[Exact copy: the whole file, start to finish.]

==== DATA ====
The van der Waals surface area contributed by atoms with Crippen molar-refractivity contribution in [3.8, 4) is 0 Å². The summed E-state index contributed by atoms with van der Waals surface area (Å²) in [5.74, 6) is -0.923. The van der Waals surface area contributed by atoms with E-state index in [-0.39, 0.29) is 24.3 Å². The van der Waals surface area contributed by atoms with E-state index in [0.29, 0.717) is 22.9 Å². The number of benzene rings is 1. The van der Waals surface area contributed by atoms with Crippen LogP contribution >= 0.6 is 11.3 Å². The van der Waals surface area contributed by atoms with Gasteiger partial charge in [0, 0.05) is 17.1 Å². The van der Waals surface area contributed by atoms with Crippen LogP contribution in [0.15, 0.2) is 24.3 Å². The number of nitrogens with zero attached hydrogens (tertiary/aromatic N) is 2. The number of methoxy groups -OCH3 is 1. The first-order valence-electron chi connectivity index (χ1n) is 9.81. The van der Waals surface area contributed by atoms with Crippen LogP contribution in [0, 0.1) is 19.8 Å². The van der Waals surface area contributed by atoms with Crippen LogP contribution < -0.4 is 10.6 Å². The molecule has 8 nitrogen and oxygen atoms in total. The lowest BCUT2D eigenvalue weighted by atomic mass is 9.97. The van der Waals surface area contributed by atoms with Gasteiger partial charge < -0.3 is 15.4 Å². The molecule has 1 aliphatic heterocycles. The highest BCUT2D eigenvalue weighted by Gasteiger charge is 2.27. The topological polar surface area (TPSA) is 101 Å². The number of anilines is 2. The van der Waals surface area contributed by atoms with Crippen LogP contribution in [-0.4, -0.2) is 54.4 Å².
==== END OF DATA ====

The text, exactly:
The van der Waals surface area contributed by atoms with Crippen molar-refractivity contribution in [3.8, 4) is 0 Å². The summed E-state index contributed by atoms with van der Waals surface area (Å²) in [5.74, 6) is -0.923. The van der Waals surface area contributed by atoms with E-state index in [-0.39, 0.29) is 24.3 Å². The van der Waals surface area contributed by atoms with E-state index in [0.29, 0.717) is 22.9 Å². The number of benzene rings is 1. The van der Waals surface area contributed by atoms with Crippen LogP contribution >= 0.6 is 11.3 Å². The van der Waals surface area contributed by atoms with Gasteiger partial charge in [0, 0.05) is 17.1 Å². The van der Waals surface area contributed by atoms with Crippen LogP contribution in [0.15, 0.2) is 24.3 Å². The number of nitrogens with zero attached hydrogens (tertiary/aromatic N) is 2. The number of methoxy groups -OCH3 is 1. The first-order valence-electron chi connectivity index (χ1n) is 9.81. The van der Waals surface area contributed by atoms with Crippen LogP contribution in [0, 0.1) is 19.8 Å². The van der Waals surface area contributed by atoms with Crippen LogP contribution < -0.4 is 10.6 Å². The molecule has 8 nitrogen and oxygen atoms in total. The lowest BCUT2D eigenvalue weighted by atomic mass is 9.97. The van der Waals surface area contributed by atoms with Gasteiger partial charge < -0.3 is 15.4 Å². The molecule has 1 aliphatic heterocycles. The highest BCUT2D eigenvalue weighted by Gasteiger charge is 2.27. The topological polar surface area (TPSA) is 101 Å². The number of anilines is 2. The van der Waals surface area contributed by atoms with Crippen LogP contribution in [-0.4, -0.2) is 54.4 Å².